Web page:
Samantha Whitehorne is editorial director of Associations Now in Washington, DC.
Happier and healthier attendees also leads to better learning. A look at the American Public Health Association's strategy to get attendees moving.
Conferences can wreak havoc on attendees’ healthy habits. Among the culprits: long hours, open bars, lots of sitting in sessions, and a never-ending flow of food.
But associations have started to realize that having healthier food options and activities available onsite leads not only to happier and healthier attendees but also to better learning.
The American Public Health Association is one case in point. At its October 2016 Annual Meeting & Expo in Denver, APHA offered attendees a number of wellness options. Its Wellness Center at the convention center provided attendees with daily activities to stay healthy, as well as tools—like coloring books and puzzles—to help them reflect and relax if they were craving some quiet time.
“As public health professionals and enthusiasts, we know sitting is the new smoking, and with events going on all day, promoting healthy meeting habits is a challenge,” says the meeting’s website.
With the help of sponsor AARP, APHA made sure the Wellness Center featured numerous activities to appeal to attendees’ varied interests—everything from early-morning yoga to group runs and guided walks to dance classes.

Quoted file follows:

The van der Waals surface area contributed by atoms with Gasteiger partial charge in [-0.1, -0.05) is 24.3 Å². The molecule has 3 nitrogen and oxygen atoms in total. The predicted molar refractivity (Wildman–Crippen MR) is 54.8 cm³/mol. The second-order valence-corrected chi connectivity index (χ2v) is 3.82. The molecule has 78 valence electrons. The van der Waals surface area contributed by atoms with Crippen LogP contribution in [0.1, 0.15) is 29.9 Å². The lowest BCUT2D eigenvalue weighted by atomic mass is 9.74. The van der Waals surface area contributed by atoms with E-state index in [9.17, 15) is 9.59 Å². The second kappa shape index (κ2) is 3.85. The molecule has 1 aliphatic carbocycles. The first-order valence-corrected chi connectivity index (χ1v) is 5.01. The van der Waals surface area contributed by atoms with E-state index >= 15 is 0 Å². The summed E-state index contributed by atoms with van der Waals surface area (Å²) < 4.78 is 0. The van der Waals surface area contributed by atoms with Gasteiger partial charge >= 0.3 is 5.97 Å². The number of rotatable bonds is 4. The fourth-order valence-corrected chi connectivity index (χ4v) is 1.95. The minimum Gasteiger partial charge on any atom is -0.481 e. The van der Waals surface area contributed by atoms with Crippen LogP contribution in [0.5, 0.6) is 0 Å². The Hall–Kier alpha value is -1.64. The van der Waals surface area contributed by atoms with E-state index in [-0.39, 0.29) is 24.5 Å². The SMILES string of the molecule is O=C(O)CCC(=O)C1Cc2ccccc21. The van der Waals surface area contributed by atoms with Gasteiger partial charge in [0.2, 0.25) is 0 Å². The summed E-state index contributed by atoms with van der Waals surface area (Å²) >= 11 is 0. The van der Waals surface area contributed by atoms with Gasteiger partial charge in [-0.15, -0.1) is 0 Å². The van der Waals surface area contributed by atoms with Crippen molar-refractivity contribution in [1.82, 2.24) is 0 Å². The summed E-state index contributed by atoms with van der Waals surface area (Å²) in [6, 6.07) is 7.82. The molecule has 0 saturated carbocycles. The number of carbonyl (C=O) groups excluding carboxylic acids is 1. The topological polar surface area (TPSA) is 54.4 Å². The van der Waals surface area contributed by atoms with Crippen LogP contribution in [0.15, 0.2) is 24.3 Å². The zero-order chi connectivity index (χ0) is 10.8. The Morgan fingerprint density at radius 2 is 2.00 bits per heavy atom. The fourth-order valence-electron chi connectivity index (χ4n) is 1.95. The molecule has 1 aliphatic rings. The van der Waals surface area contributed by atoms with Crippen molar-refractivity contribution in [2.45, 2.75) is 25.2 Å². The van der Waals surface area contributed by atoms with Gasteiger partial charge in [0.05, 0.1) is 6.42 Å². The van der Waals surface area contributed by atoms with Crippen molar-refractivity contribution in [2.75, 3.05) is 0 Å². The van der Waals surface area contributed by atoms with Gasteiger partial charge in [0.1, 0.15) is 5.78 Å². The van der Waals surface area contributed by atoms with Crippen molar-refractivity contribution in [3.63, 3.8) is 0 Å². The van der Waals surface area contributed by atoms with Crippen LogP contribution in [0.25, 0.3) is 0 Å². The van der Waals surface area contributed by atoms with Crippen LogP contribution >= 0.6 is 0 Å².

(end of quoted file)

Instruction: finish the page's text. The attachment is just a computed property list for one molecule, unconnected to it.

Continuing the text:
Speaking of dance, APHA 2016 had an official one. Attendees could watch a video and practice their moves before the meeting and then join others to perform it as a group on Sunday evening.
But the activity that got attendees moving the most was APHA’s second-annual Steps Challenge. This year, registered participants walked or ran nearly 2.5 million steps—that’s 1,250 miles—in three days. The winners in both the runners and walkers category logged more than 75,000 steps each.
And the walking hasn’t stopped yet: People are still strolling toward APHA’s 1 Billion Steps Challenge, which started on January 9 and runs through the end of National Public Health Week in early April.
[This article was originally published in the Associations Now print edition, titled "Meetings Memo: Keep Moving."]